For the most part, UPS and FedEx first started imposing shipping limits after Black Friday. Helena Price Hambrecht, founder of aperitif brand Haus, told the New York Times that FedEx informed her that starting on Wednesday, its drivers would only pick up 500 packages from Haus per week day, through the holidays. FedEx however, did give Haus a larger cap on the weekends. In a follow-up email to Modern Retail, Price Hambrecht did not say exactly when FedEx informed her of the limit, only that “FedEx has been great about communicating changes to us as soon as possible.”
David Malka, chief sales officer of returns processing company goTRG — which works with major retailers like Target, Walmart and Lowe’s to process some of their returns — told Modern Retail that shipping limits of roughly 200 packages per day had been imposed at four of the company’s warehouses. Though he added that the company is getting “conflicting reports” from FedEx about what exactly the limit is at some facilities. Malka, like Gilbraith said that goTRG received no advanced notice from FedEx that package pickup limits would be applied.
The most immediate way that retailers are trying to deal with pickup limits imposed by UPS or FedEx is to redirect some shipments to another carrier. Shortly after Galbraith’s FedEx representative informed him of Letterfolk’s new limit, he immediately set up deliveries through UPS — something he said he hadn’t done previously because he had a good relationship with FedEx.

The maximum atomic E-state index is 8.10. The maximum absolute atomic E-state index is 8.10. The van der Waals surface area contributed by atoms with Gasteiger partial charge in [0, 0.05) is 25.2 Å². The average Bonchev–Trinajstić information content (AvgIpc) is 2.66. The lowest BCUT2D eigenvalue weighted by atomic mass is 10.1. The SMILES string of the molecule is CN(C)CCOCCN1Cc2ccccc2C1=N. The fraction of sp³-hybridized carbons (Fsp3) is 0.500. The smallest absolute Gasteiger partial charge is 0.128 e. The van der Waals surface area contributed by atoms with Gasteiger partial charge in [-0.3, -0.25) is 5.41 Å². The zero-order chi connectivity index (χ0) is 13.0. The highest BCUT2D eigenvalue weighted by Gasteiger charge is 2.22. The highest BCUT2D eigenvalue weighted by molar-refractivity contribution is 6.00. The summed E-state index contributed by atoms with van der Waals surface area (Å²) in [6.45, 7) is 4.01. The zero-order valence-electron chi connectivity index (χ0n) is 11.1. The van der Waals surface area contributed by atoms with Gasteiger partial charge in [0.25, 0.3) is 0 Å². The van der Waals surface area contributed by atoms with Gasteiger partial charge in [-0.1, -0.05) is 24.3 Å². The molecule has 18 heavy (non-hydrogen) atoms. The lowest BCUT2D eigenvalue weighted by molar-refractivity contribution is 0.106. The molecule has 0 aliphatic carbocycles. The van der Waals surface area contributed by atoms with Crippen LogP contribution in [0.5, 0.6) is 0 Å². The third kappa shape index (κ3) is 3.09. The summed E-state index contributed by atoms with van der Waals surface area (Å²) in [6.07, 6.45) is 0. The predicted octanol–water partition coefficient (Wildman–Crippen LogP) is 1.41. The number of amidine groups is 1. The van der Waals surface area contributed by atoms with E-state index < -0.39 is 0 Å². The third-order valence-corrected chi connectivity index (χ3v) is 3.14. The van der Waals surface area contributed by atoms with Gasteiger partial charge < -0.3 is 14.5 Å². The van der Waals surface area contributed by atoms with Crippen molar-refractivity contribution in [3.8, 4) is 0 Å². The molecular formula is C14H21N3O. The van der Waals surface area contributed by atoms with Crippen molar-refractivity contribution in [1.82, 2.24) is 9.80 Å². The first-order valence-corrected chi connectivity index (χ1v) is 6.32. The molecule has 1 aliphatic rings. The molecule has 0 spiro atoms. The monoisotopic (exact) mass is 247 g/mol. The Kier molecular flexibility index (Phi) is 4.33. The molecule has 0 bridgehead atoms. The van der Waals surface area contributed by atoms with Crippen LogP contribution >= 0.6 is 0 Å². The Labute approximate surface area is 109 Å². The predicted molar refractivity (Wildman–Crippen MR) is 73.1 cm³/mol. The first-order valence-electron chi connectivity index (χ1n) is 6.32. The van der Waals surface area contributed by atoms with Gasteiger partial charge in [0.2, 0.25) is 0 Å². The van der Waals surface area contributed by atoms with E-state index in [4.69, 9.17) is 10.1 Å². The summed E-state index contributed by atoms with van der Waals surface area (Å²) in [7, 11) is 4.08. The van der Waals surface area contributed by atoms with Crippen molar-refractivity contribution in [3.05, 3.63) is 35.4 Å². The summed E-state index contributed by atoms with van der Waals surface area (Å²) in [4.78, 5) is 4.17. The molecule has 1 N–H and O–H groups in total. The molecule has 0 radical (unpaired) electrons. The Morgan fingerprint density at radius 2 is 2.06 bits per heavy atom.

That’s helped Letterfolk get through some of the 3,000 order backlog, though its website is still advising customers that most orders placed during its Black Friday sale will ship within one to three business weeks. However, he said that it’s more expensive right now for Letterfolk to ship through UPS, because his company didn’t have time to negotiate discounted rates.
Some companies are setting up other contingency plans to ensure their packages get into customers hands more quickly. Price Hambrecht told Modern Retail that Haus will be relying on Ohi, a last-mile delivery provider, to deliver more of its packages in the Bay Area and Southern California.
Jay Sauceda, founder of Austin-based 3PL Sauceda Industries, said that his company rented its own truck for the first time for the holidays. Sauceda — which works with companies including apparel brand Rowing Blazers and bra startup Pepper — has yet to be hit with a package pickup per day limit. But if it does, the plan then is to load packages onto the truck and deliver them directly to a FedEx or UPS sorting facility.
Sauceda is also advising its customers to try and encourage customers to get orders in two to three days ahead of shipping cutoffs given by FedEx, UPS and other carriers to ensure packages arrive in time for Christmas and other key dates.
“[The carriers] are in a very unenviable position,” Sauceda said. “So the biggest thing that we are trying to do this year to try to take the tension off.”
This story has been updated to clarify that FedEx has capped the number of Haus packages it will pick up at 500 per week day, not per day as previously stated.